holding that it was unreasonable to apply an amended statute of limitations that shortened the time in which to file medical-malpractice claims to a suit that, upon passage of the new statute of limitations, was to be filed within four months rather than within the significantly longer time under the old statute, given the diligent pursuit of the claim by the plaintiff from the time of accrualSummary of this case from Campbell v. Bennett
Argued and submitted September 13, 2000.
Decided October 19, 2000.
APPEAL, in the first above-entitled action, on constitutional grounds, from an order of the Appellate Division of the Supreme Court in the Second Judicial Department, entered June 1, 1999, which affirmed so much of an order of the Supreme Court (Louis A. Barone, J.), entered in Westchester County, as granted a motion by defendant to dismiss the action as time-barred.
APPEAL, in the second above-entitled action, on constitutional grounds, from an order of the Appellate Division of the Supreme Court in the Second Judicial Department, entered June 28, 1999, which, insofar as appealed from, (1) reversed, on the law, so much of an order of the Supreme Court (John DiNoto, J.), entered in Nassau County, as denied motions by defendants Frank Rossback and Frank Rossback Appraisal Service for summary judgment dismissing the complaint, (2) granted the motions, and (3) dismissed the complaint as against the aforementioned defendants.
APPEAL, in the third above-entitled action, on constitutional grounds, from an order of the Appellate Division of the Supreme Court in the Third Judicial Department, entered January 20, 2000, which affirmed an order of the Supreme Court (George L. Cobb, J.), entered in Columbia County, inter alia, granting a cross motion by defendants to dismiss the action as untimely.
APPEAL, in the fourth above-entitled action, on constitutional grounds, from an order of the Appellate Division of the Supreme Court in the First Judicial Department, entered January 6, 2000, which affirmed an order of the Supreme Court (Diane A. Lebedeff, J.), entered in New York County, granting a motion by defendants to dismiss the complaint as time-barred.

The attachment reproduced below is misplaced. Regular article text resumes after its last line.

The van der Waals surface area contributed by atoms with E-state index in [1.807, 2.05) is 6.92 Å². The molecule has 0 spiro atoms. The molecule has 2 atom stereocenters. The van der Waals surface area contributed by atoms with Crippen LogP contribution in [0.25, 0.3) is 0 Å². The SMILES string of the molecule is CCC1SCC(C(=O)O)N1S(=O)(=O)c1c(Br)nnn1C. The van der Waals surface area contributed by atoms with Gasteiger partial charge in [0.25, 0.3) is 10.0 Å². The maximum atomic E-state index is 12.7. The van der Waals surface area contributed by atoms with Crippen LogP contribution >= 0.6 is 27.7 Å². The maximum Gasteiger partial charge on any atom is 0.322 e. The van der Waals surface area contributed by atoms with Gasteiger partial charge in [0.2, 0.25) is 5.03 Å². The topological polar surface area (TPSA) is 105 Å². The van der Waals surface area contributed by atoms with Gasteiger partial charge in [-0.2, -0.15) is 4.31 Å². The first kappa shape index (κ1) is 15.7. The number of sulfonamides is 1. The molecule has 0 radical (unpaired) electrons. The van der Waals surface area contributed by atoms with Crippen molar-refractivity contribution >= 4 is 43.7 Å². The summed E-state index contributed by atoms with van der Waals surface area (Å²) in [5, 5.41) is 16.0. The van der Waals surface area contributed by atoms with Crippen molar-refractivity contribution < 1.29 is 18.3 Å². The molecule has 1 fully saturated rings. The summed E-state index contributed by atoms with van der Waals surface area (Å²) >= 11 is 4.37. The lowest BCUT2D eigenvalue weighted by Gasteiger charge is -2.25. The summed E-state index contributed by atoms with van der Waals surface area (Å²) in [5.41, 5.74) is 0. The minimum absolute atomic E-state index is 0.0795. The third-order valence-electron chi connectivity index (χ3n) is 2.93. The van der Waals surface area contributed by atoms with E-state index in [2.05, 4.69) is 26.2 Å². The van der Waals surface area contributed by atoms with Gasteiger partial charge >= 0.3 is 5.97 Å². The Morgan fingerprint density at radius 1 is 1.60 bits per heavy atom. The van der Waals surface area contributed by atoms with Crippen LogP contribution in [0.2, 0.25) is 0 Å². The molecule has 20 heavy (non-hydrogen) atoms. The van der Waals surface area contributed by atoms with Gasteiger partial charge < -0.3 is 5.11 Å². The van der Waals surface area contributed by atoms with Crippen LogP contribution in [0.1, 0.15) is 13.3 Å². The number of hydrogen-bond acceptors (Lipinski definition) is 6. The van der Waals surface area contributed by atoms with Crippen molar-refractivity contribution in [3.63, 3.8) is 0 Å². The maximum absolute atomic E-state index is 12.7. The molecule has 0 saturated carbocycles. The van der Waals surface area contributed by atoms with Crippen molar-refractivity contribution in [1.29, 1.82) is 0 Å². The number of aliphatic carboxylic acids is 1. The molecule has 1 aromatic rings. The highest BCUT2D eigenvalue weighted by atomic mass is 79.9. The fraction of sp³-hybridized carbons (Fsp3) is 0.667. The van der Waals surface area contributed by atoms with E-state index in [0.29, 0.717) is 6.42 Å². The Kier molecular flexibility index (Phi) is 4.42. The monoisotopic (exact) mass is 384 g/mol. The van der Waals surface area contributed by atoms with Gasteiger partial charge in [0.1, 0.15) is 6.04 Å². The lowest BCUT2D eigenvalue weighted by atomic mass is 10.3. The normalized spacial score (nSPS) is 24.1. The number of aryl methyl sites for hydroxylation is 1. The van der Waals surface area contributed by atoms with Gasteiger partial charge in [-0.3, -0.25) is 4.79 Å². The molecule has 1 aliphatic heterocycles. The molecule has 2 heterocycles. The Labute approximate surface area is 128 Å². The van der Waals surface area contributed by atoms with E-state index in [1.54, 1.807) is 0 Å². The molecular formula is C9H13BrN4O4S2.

Submitted by Leslie S. Hollo, for appellants.
Submitted by Russell A. Smith, for respondent.
Laura Etlinger, for the Attorney General.
Charles E. Berg, for appellants.
John L. Ciarelli, for respondents.
Laura Etlinger, for the Attorney General.
Submitted by Doron Zanani, for appellant.
Joshua A. Sabo, for respondents.
Laura Etlinger, for the Attorney General.
Tracie A. Sundack, for appellant.
Philip T. Simpson, for respondents.
On September 4, 1996, the Governor signed into law a statute amending CPLR 214(6) to shorten the limitations period in nonmedical malpractice claims to three years "regardless of whether the underlying theory is based in contract or tort" (CPLR 214, as amended by L 1996, ch 623). The amendment was to "take effect immediately" (L 1996, ch 623, § 2). In each of these appeals, the malpractice actions were brought under a contract theory of recovery upon claims which accrued prior to the effective date of the amendment but were not interposed until after that date. In all four cases the Appellate Division applied the new, shortened limitations period to the previously accrued claims, and held that the suits were time-barred.